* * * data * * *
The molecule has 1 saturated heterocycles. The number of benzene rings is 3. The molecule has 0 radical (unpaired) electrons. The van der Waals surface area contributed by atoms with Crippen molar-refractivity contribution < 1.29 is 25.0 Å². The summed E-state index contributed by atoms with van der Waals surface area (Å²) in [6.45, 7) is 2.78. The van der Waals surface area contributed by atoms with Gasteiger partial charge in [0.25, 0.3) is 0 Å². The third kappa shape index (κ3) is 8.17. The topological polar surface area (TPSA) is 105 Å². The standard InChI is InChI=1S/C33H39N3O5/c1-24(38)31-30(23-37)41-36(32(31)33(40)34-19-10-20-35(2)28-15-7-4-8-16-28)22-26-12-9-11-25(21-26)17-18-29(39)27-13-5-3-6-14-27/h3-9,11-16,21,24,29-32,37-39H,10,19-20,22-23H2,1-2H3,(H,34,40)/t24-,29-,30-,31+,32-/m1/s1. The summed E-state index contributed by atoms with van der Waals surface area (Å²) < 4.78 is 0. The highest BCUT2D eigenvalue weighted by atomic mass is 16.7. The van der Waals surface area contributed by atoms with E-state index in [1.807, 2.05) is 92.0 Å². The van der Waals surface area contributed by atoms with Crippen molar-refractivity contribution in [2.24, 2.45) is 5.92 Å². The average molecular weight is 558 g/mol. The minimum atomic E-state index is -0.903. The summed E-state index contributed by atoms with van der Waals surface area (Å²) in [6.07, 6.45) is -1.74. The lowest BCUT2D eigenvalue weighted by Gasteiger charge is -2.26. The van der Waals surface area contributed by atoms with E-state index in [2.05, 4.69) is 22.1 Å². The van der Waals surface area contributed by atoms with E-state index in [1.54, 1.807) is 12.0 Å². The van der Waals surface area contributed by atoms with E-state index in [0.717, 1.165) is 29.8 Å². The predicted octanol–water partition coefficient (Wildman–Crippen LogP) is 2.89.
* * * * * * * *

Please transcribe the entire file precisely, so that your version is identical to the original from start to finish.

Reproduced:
The molecule has 1 saturated heterocycles. The number of benzene rings is 3. The molecule has 0 radical (unpaired) electrons. The van der Waals surface area contributed by atoms with Crippen molar-refractivity contribution < 1.29 is 25.0 Å². The summed E-state index contributed by atoms with van der Waals surface area (Å²) in [6.45, 7) is 2.78. The van der Waals surface area contributed by atoms with Gasteiger partial charge in [0.25, 0.3) is 0 Å². The third kappa shape index (κ3) is 8.17. The topological polar surface area (TPSA) is 105 Å². The standard InChI is InChI=1S/C33H39N3O5/c1-24(38)31-30(23-37)41-36(32(31)33(40)34-19-10-20-35(2)28-15-7-4-8-16-28)22-26-12-9-11-25(21-26)17-18-29(39)27-13-5-3-6-14-27/h3-9,11-16,21,24,29-32,37-39H,10,19-20,22-23H2,1-2H3,(H,34,40)/t24-,29-,30-,31+,32-/m1/s1. The summed E-state index contributed by atoms with van der Waals surface area (Å²) < 4.78 is 0. The highest BCUT2D eigenvalue weighted by atomic mass is 16.7. The van der Waals surface area contributed by atoms with E-state index in [1.807, 2.05) is 92.0 Å². The van der Waals surface area contributed by atoms with Crippen molar-refractivity contribution in [2.24, 2.45) is 5.92 Å². The average molecular weight is 558 g/mol. The minimum atomic E-state index is -0.903. The summed E-state index contributed by atoms with van der Waals surface area (Å²) in [6.07, 6.45) is -1.74. The lowest BCUT2D eigenvalue weighted by Gasteiger charge is -2.26. The van der Waals surface area contributed by atoms with E-state index in [2.05, 4.69) is 22.1 Å². The van der Waals surface area contributed by atoms with E-state index in [1.54, 1.807) is 12.0 Å². The van der Waals surface area contributed by atoms with E-state index in [0.717, 1.165) is 29.8 Å². The predicted octanol–water partition coefficient (Wildman–Crippen LogP) is 2.89.